It's hard not to suspect, though, that these Olympic concerts (there'll also be events in East London's Victoria Park) will just be like the Wireless festival under a different name. Although tickets for the Blur bash are priced at £55, BT customers get priority booking - and VIP packages are available, just like at the Olympics themselves when only 29,000 members of the public will get to see the men's 100 metre final, and mega-rich VIPs will be able to buy access to the Olympic traffic lanes that will cause chaos for the rest of us for the duration of the games.
Though I am no fan of athletics, I can see how the Olympics would, if done properly, create some notion of physical agreement, of nations coming together in a shared appreciation of sport. Perhaps Ken Livingstone was telling the truth and not just grandstanding in 2008 when he said "I didn't bid for the Olympics because I wanted three weeks of sport. I bid for the Olympics because it's the only way to get the billions of pounds out of the Government to develop the East End - to clean the soil, put in the infrastructure and build the housing. It's exactly how I plotted it, to ensnare the Government to put money into an area it has neglected for 30 years." That's as maybe, but as someone who works within 30 feet of the Olympic site, and lives within two miles, I have seen very little evidence of any benefit to us locals. The vast, chain-store dominated Westfield Mall? Cheers! The Olympic park will, in a few months, be one of the most heavily policed sites on the planet. Yet just the other week a woman was mugged at knifepoint on the unlit canal towpath just past the yellow cages that mark the security perimeter of the Olympics.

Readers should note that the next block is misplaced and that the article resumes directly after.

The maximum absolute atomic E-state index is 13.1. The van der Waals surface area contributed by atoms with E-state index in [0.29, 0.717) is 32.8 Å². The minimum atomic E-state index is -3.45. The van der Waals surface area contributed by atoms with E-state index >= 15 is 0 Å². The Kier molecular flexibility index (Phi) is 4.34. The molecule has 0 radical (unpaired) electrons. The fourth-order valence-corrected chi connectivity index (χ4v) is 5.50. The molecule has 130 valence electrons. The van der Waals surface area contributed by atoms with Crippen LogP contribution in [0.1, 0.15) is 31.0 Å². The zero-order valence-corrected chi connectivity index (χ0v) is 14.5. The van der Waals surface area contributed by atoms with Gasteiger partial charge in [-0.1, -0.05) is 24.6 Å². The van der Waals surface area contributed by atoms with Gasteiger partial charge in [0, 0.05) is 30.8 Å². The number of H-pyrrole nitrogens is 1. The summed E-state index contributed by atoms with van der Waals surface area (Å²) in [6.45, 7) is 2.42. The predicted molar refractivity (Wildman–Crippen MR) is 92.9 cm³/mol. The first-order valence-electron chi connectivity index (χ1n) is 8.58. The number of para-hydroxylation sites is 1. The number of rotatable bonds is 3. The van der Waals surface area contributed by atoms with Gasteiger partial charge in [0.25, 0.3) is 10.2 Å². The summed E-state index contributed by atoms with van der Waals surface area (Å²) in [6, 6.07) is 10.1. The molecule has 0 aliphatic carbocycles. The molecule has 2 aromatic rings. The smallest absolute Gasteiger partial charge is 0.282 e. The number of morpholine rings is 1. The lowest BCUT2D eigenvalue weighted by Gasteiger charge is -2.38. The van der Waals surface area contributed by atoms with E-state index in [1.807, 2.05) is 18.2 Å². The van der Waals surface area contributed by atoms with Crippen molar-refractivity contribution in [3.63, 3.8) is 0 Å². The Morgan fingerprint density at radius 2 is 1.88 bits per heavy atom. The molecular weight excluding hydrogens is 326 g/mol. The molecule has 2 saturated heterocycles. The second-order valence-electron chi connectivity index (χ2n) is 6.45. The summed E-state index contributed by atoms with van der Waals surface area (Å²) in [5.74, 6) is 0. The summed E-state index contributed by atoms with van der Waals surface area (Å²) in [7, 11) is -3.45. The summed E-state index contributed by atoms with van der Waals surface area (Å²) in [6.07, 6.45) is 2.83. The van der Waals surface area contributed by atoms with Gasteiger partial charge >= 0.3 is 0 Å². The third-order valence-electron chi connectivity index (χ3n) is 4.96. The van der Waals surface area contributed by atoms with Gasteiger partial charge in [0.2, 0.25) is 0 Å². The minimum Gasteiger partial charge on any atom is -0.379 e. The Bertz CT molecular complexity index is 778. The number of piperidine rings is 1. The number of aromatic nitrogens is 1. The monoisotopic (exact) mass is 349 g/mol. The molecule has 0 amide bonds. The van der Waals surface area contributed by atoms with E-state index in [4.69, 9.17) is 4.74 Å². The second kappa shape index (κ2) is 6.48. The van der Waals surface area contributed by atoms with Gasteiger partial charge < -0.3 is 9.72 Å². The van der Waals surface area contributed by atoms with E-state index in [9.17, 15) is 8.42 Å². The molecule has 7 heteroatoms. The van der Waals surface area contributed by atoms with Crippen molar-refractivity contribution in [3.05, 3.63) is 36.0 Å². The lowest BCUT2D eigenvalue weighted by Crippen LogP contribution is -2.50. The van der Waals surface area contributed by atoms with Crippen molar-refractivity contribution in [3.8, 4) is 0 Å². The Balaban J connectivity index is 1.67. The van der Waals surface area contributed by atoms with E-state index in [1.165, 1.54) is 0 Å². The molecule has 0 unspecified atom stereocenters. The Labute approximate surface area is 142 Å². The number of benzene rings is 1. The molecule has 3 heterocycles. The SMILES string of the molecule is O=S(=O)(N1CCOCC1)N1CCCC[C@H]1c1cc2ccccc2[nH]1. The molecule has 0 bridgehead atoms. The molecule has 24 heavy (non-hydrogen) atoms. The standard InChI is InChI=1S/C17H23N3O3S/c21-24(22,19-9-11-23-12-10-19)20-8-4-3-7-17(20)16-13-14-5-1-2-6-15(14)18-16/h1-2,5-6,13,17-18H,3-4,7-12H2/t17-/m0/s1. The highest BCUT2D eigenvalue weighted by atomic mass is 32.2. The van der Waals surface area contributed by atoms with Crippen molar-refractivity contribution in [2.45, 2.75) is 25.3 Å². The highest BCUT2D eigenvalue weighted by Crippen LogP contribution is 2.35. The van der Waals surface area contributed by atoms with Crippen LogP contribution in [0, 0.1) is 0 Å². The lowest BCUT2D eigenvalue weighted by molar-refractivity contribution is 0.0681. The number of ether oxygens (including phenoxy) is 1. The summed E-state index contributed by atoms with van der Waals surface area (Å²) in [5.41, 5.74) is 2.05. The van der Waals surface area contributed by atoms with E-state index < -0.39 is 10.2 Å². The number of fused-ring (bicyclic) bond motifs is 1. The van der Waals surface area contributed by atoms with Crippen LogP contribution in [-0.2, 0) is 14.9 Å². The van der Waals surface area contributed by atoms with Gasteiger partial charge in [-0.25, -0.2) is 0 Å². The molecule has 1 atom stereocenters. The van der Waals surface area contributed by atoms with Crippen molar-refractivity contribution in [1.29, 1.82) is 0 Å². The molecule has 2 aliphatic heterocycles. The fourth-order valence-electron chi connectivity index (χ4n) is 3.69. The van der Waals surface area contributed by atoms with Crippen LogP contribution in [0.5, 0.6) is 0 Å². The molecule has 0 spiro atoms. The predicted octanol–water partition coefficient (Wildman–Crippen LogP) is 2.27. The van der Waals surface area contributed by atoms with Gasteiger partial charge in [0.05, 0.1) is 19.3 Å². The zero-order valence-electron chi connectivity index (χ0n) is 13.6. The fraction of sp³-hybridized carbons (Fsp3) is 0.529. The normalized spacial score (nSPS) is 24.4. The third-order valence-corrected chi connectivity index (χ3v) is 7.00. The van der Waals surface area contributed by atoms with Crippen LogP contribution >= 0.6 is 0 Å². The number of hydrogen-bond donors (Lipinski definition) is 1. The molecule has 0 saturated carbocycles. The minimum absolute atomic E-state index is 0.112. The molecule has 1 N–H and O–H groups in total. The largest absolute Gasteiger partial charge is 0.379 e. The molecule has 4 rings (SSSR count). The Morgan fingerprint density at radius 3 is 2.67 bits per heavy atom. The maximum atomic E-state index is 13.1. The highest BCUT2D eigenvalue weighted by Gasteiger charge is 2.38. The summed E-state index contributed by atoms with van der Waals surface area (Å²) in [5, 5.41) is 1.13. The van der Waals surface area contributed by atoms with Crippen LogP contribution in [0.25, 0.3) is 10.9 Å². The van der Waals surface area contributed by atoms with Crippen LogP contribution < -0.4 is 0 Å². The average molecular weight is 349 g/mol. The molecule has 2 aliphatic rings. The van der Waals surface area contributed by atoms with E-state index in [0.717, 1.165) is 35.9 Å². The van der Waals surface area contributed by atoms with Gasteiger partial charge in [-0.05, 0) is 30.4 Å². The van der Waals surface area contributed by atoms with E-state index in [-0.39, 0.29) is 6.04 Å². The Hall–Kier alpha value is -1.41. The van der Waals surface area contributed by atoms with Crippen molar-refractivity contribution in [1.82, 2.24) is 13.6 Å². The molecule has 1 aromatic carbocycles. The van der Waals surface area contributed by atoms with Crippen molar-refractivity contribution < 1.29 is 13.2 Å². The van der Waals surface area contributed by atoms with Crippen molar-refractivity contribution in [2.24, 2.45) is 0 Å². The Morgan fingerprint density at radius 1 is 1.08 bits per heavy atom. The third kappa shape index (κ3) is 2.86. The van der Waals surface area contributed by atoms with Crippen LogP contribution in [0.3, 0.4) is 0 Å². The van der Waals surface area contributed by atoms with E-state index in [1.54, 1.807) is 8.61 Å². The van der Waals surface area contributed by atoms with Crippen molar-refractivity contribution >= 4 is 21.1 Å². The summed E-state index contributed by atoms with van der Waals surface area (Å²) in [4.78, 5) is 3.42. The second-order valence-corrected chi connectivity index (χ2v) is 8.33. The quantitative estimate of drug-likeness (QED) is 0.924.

The whole show just feels like a terrible hangover from the late 1990s. The involvement of Blur with a few nods along the way to past glories seems like the epitome of Cool Britannia braggadocio. Livingstone's plot to use the global corporate jamboree that is the Olympics to the very New Labour ploy of using corporate money rather than progressive taxation in an attempt to kickstart regeneration. Even the naff branding and mascots looks very 1990s. It all adds up to the sense that much of the Olympic project and much-vaunted 'legacy' might amount to nothing more than a rerun of the Millennium Dome debacle. And, unlike the Millennium Dome, you won't be able to host Blur gigs at the tangled rust-red sculpture of Anish Kapoor's taxpayer funded ArcelorMittal Orbit which is made of thousands of tons of steel sourced from Belgium to Kazakhstan, China to Luxembourg, Brazil to the Ukraine. Everywhere, of course, except Great Britain.